MassMatrix Software Helps Advance Personalized Medicine Therapies
“Proteins are the molecules of life.” That’s how MassMatrix CEO G. Hall Johnson begins his explanation of the power of MassMatrix’s software.
Invented at The Ohio State University and licensed to MassMatrix, the analytical mapping platform is used by hundreds of scientists around the world to identify, characterize, and quantify proteins and peptides in tissue and fluid samples that have been analyzed by mass spectrometers.
Such large scale study of protein structure and function (called proteomics) is vital to identifying the biomarkers necessary for developing targeted therapies and niche drugs that are driving innovation in personalized medicine.
Personalized medicine is the new frontier of disease prevention and therapy.
Personalized medicine is complicated, calling on the extremely data-intense disciplines of both proteomics and genomics. That means big data in the extreme.
“Genomic analysis helps to understand if someone has a predisposition to certain diseases, but that only takes you so far,” Johnson said. “It doesn’t tell you if that predisposition has started to express itself in the body yet or ever will, which is why proteins are so important. Proteins are made from the genes plus they have these all-encompassing functions in our bodies which includes turning genes on and off.”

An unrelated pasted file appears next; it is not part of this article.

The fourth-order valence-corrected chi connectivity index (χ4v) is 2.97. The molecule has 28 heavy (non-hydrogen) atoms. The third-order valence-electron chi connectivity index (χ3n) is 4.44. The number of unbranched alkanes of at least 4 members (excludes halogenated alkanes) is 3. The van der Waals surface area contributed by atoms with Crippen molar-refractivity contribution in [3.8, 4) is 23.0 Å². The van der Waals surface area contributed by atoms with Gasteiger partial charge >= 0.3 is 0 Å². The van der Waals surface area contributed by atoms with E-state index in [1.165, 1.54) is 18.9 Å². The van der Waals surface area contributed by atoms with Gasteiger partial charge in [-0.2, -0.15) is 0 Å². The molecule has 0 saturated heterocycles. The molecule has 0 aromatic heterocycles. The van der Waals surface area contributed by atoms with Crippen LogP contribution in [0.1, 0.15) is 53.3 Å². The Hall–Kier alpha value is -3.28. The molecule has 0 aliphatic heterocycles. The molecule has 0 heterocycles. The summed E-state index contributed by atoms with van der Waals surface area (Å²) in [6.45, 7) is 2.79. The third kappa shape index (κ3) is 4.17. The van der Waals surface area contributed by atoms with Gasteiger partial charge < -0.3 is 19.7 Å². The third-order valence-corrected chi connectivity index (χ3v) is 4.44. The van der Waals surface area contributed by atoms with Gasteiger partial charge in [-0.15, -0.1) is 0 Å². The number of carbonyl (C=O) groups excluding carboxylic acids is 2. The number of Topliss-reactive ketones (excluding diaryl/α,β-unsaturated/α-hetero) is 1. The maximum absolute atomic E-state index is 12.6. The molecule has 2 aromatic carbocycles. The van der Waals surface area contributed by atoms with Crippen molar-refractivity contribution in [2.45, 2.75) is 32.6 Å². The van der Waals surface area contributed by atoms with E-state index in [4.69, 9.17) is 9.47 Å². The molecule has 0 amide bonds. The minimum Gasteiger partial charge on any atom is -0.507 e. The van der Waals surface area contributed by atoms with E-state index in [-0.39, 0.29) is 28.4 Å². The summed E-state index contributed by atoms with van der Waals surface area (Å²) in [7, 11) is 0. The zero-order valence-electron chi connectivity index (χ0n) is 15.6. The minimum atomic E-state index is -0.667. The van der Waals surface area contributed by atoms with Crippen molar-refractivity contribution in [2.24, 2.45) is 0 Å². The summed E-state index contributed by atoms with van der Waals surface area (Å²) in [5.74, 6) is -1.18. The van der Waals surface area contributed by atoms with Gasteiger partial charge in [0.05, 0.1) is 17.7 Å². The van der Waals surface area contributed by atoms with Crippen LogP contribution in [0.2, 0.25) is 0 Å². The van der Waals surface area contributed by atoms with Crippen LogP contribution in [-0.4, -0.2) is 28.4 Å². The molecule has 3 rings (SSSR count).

Mass spectrometry, which scientists use to identify precise chemicals in specific molecules in specific cells, is revolutionizing medical research. As spectrometers and other instruments are becoming more sensitive with higher resolution, the requirements to analyze the data to reach bio-informatics solutions is growing exponentially.
“Pharmaceutical companies are developing complex bio-drugs based on large protein molecules, so they require multiple products to help with that analysis,” Johnson said.
“As a startup,” he said, “I anticipated that we would face more of a challenge getting our foot in the door, but I’m finding that analytical chemists are really interested in knowing what’s out there. It was a delightful surprise that these scientists want to know about the next best thing.”
MassMatrix proves Central Ohio’s Backyard Effect in motion.
“A little over a year ago, I was having coffee with a buddy who had previously built a search engine optimization company,” said Johnson, who has two decades of experience in building an advanced technology business. “I was hooked when he told me about the under-served space between inventors and technology developed at research institutions and investors.”
That friend connected Johnson with Rev1 and the team at OSU’s Technology Commercialization Office.
“And now,” Johnson said, “we have large pharmaceutical companies, investors and world class proteomic scientists helping to mature MassMatrix into a more complete commercial solution.”